Ordinarily, CHD might seem like a no-brainer move for conservative players. Consumer goods companies like Kellogg (NYSE:K) and Unilever (NYSE:UL) have a long history of turning small fortunes into slightly larger ones with minimal volatility.

But this week, TradeSmith’s AI system rightly labels no-moat Church & Dwight as a company to sell. The AI model predicts that shares could fall 3.5% over the next month, which comes to a negative 34.8% annualized rate of return.

InvestorPlace.com’s Josh Enomoto notes why in a recent update:

I’m not seeing the justification for the premium based on its financial performances. For example, Church & Dwight’s three-year revenue growth rate (on a per-share basis) pings at a modestly positive 8.1%. However, CHD trades at 4.38 times trailing-12-month (TTM) sales, which ranks worse than 87% of its peers. So, unless you see a bullish hysteria for baking soda, CHD ranks among the high-risk value stocks.

In short, Church & Dwight has a valuation problem. The company only earns average returns on equity, yet trades at a stunning 32X forward earnings – over 50% higher than its long-term average.

The firm has also faced mounting issues with increasing brand value. Former successes like Nair in the early 2000s are now replaced by millstones like Zicam and Waterpik that have struggled to find broader markets.

Investors seeking stable long-term returns should look to wider-moat companies with a better recent history.

International Flavors & Fragrances (IFF)

Source: Lost_in_the_Midwest / Shutterstock.com

Finally, TradeSmith’s AI system wraps up by recommending investors sell International Flavors & Fragrances (NYSE:IFF), a New York-based firm that dominates the ingredients industry. Shares are predicted to fall 4% over the next month, a negative 39% annualized rate of return.

This week, Ian Bezek published an InvestorPlace.com article that helps explain why:

International Flavors & Fragrances has not figured out how to keep growing profitably. Rather, it made a massive $6.4 billion deal to buy Frutarom which rapidly ran into troubles. Key employees and customers left and promised synergies fell far short. In addition, the company got caught up in a bribery scandal involving alleged improper payments in Russia and Ukraine.

Much like Church & Dwight, IFF finds itself struggling to repeat past successes. Analysts expect net income to fall 21% this year, driven by weak gross profit margins and rising research and development (R&D) costs. Earnings estimates have also been revised downward in the past 30 days, a short-term bearish indicator.

Still, the longer-term outlook for IFF remains bright. The company is an undisputed leader in its industry, and valuations are roughly at their long-term midpoint. In fact, current multiples suggest a 5% upside over each of the next three years.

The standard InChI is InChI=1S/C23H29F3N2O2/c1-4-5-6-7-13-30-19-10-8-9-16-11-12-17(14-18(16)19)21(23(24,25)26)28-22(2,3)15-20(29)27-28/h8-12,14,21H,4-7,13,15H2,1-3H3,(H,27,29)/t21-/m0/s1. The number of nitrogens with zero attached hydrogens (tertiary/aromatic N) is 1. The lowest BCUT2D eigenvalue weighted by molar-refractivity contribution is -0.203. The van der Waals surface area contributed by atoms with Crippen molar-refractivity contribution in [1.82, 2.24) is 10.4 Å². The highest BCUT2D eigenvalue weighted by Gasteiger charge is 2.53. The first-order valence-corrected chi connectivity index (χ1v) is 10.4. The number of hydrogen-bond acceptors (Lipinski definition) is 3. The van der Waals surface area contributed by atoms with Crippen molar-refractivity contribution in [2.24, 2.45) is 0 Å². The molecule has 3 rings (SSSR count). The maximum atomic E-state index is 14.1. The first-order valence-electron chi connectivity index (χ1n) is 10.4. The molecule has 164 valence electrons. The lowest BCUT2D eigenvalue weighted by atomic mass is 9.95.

But tactical traders will know that longer-term outlooks matter little for short-term profits.

IFF shares fell from the $150 range to $90 during the 2021 selloff. And AI models have concluded that the firm will likely see greater losses to come before an eventual turnaround.

Knowing When to Play Offense vs. Defense

Of course, even the most conservative Makruk players will know when to make big moves. Rooks can still travel the entire length of the board, and top competitors know when to use these valuable pieces.

Investing works the same way.

Cautious investors like Warren Buffett occasionally make enormously risky bets that look nothing like their more conservative plays. In May, InvestorPlace.com’s Rich Duprey noted how the Oracle of Omaha had bet an enormous sum on a company that had just cut its dividend from 24 cents to 5 cents.

It’s “not good news,” Buffett reportedly said about the stock. “We’ll see what happens.”

Yet, the CEO of Berkshire Hathaway has made these daring bets before, from scooping up American Express during the 1960 Salad Oil Crisis to buying Bank of America’s preferred shares in 2008.

Now, Luke Lango has identified the single most profitable sector in the market. While this sector makes up less than 1% of the total market… it’s responsible for over half of the top winners over the past 12 months.

Most investors stay far away from this tiny niche because it is one of the most complicated, intimidating, and regulated industries on the planet.

However, Luke and his team have spent months developing a system to bypass all the complications and unnecessary risks associated with this sector.

So far, his back tests are showing gains of 655%, 822%, and even 1,208%.

And on Tuesday, July 11, at 7 p.m. ET, Luke is going public with his findings. If you’d like to learn exactly what this sector is, a breakthrough way to start capturing some of these profits for yourself, and Luke’s #1 recommendation to play it, sign up for Luke’s event here.

As of this writing, Tom Yeung did not hold (either directly or indirectly) any positions in the securities mentioned in this article. The opinions expressed in this article are those of the writer, subject to the InvestorPlace.com Publishing Guidelines.

Tom Yeung is a market analyst and portfolio manager of the Omnia Portfolio, the highest-tier subscription at InvestorPlace. He is the former editor of Tom Yeung’s Profit & Protection, a free e-letter about investing to profit in good times and protecting gains during the bad.